Welcome to the very late Adventures in Netflix! Today I’ll be reviewing Lost in Austen, a 2008 British TV mini-series about a young woman who is magically transported into the world of Pride and Prejudice. It’s a relatively played out story idea at this point, but one that Lost in Austen makes excellent use of by mixing up the events of the book and even adding extra back story for a few of the characters and casting them in a slightly different light.
I ought to mention before going any further that I’ve never read Pride and Prejudice. I have seen several movie/TV adaptations, but my memories of them are somewhat vague.
The story begins when Amanda Price (Jemima Rooper), a die hard Jane Austen fan since age twelve, comes face to face one night with Elizabeth Bennet (Gemma Arterton), the protagonist of Pride and Prejudice, in the bathroom of her apartment. The bathroom, it seems, contains a little door in the wall which, on rare occasion, becomes connected with another door in the attic of Elizabeth’s house. After a few brief encounters with Elizabeth, Amanda is pushed through said doorway and finds herself trapped in the world she has fantasized about for years. Amanda tries to keep the story on track, but her mere presence (and Elizabeth’s absence) is often enough to send things spiraling out of control.
As I’ve said, my knowledge of Pride and Prejudice is somewhat lacking, and so I couldn’t always tell what events happened differently from the book and what, if anything, remained unchanged. I also occasionally had a difficult time keeping track of the many, many characters, though that’s partly due to the fact that I’m one of those people who simply can’t remember names. That said, I still enjoyed Lost in Austen quite a bit, as it has at its core an excellent story of individual but interweaving plot threads that all tie together quite nicely.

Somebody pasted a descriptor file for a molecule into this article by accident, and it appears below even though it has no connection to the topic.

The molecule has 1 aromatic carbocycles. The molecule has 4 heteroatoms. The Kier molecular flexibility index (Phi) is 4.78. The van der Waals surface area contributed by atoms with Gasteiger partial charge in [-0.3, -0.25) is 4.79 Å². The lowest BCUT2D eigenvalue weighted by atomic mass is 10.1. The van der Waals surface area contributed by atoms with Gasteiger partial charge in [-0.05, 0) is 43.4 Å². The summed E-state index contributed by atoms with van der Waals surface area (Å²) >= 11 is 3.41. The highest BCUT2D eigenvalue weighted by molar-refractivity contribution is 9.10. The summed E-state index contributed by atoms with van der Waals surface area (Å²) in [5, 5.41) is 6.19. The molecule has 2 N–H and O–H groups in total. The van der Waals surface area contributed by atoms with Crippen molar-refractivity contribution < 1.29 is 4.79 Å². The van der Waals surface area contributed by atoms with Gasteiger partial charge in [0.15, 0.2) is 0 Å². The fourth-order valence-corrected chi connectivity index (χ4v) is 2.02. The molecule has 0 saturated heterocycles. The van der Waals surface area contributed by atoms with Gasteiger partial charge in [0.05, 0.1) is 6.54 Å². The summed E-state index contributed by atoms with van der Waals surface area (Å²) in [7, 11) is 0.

The actors cast to portray the large group of characters do a good job for the most part. Jemima Rooper gives a solid, believable performance as a girl stuck in her favorite novel, Elliot Cowan makes a fine, if somewhat unremarkable Mr. Darcy, and Hugh Bonneville is, as one might expect, excellent as Elizabeth’s father, Mr. Bennet.
Opposite Hugh Bonneville is Alex Kingston, playing the excitable Mrs. Bennet, whom I thought actually gave one of the weaker performances of the bunch. Now as I’ve said, I can claim no real familiarity with other versions of Mrs. Bennet, but Kingston’s portrayal of the character felt more like a caricature than an actual human being. Whereas Bonneville is a joy to watch in every scene, Kingston is just annoying. I realize a good portion of that is simply the nature of the character, but it is possible to play shallow and obnoxious while still making the character feel human, instead of a walking, talking, and rather meager collection of personality traits.
In the end I quite liked Lost in Austen, and while I could tell there were a few minor nods and winks I missed, I never felt like I was missing out on anything important. If you’re a fan of Jane Austen, or just like period pieces with proper British folk about, Lost in Austen is worth a watch.